When I was growing up, short stories by writers like Khushwant Singh and R.K. Narayan especially caught my fancy, because I never thought stories could be set in India and written so masterfully, or in the case of R.K. Narayan, so lucidly. A few years ago, I embarked on writing my first book, Kamappan’s Revenge. It was a grand experiment. I attempted to juggle multiple characters, Telugu and Tamil-laced prose, black magic and made-up places. Looking back, it was probably the case that I had bit more than I could chew at the time. While the book garnered interest, it found no buyers. The book grew old with me, as did the world I had created, while I explored other writers. When I read Naipaul’s Miguel Street, I was instantly drawn to the languid island life and the quirky characters that peopled it. And a few years after that when I re-read Malgudi Days, I had a clear idea what I wanted to work on next: a collection of short stories set in an island told in a simple narrative style. And thus Pleasant Days was born.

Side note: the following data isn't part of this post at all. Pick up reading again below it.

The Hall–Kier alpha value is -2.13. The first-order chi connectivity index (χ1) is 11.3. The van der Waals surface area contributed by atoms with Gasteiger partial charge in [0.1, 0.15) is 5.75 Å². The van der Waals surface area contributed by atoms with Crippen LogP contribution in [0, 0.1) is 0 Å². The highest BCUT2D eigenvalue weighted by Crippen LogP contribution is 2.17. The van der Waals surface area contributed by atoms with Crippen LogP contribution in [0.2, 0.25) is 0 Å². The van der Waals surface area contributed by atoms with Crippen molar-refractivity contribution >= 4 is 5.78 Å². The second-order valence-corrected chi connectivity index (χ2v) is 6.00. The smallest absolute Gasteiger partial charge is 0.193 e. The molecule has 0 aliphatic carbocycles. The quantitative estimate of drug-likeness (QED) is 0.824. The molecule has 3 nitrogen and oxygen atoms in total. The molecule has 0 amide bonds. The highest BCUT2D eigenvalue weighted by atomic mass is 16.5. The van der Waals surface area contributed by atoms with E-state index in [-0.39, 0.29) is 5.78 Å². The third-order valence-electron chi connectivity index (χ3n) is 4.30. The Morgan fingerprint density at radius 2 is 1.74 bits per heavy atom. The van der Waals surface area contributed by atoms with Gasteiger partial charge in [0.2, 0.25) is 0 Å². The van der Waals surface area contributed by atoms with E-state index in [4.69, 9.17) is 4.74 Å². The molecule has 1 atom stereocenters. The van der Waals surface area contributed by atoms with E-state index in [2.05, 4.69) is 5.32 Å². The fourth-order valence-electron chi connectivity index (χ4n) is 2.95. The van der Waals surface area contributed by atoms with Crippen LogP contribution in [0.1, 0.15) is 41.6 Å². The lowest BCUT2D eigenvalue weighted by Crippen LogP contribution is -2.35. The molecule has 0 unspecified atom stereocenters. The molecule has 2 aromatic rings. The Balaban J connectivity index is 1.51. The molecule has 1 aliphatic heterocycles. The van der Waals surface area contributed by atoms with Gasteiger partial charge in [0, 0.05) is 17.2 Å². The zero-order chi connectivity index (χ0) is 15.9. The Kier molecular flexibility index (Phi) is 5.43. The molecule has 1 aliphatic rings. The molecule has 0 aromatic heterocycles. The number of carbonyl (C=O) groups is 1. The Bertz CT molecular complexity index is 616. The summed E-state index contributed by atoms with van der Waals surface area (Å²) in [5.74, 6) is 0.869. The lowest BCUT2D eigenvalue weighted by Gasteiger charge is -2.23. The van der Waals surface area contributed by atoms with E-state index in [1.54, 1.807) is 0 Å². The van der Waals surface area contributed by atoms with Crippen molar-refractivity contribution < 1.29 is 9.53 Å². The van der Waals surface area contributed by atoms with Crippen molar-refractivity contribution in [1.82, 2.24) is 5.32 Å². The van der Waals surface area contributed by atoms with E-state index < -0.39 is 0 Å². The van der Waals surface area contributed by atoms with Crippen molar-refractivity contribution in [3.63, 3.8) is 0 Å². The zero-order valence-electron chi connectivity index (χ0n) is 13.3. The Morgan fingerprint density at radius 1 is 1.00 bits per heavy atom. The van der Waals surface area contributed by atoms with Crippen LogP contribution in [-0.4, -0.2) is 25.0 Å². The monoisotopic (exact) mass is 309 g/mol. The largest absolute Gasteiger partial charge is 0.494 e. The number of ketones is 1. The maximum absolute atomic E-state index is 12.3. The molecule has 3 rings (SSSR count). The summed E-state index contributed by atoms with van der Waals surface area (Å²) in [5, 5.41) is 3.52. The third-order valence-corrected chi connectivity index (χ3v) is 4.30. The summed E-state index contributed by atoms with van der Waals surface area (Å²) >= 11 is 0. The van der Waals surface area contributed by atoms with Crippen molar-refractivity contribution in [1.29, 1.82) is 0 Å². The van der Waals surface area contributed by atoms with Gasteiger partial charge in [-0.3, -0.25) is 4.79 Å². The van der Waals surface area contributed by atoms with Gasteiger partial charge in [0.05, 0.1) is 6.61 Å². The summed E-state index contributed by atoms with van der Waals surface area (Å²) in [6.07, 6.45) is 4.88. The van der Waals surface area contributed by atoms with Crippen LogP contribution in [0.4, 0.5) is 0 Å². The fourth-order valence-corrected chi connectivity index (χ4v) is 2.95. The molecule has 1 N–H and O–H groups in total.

Pleasant Days was initially meant to be a writing exercise. A distraction from my fourth novel, that lay typed out, and now demanded editing – a task that I was doing my best to avoid. I would write each evening after work, jot down ideas for new stories whenever inspiration struck. I started writing short stories on my blog to ease into the painful editing process, but soon I found myself enjoying writing these stories, and I shelved my novel.
Madras (I prefer its older name) is no longer what it used to be. Where once the emerald sea was visible from my terrace, only billboards and chintzy buildings can be seen now. I grew up living walking distance from the beach. Whatever troubles assailed me, the beach was always my sanctuary. I’d meet up with my friends, and patrol its length, reveling in the breeze and the ‘fast food’ sold by the vendors. Pleasant Days is my heartfelt ode to Besant Nagar, that portion of Madras that raised me. The tales are meant to draw the readers back to a time when telephones (that’s what they were called) were rare, when flying was a luxury, when Tinkle and Chandamama comics were a treat, and evenings were spent playing outside or chatting with friends. We don’t live in those times anymore, I don’t live in Madras anymore, but my memories of those sweet times remain, which I have attempted to capture through the eyes of my characters.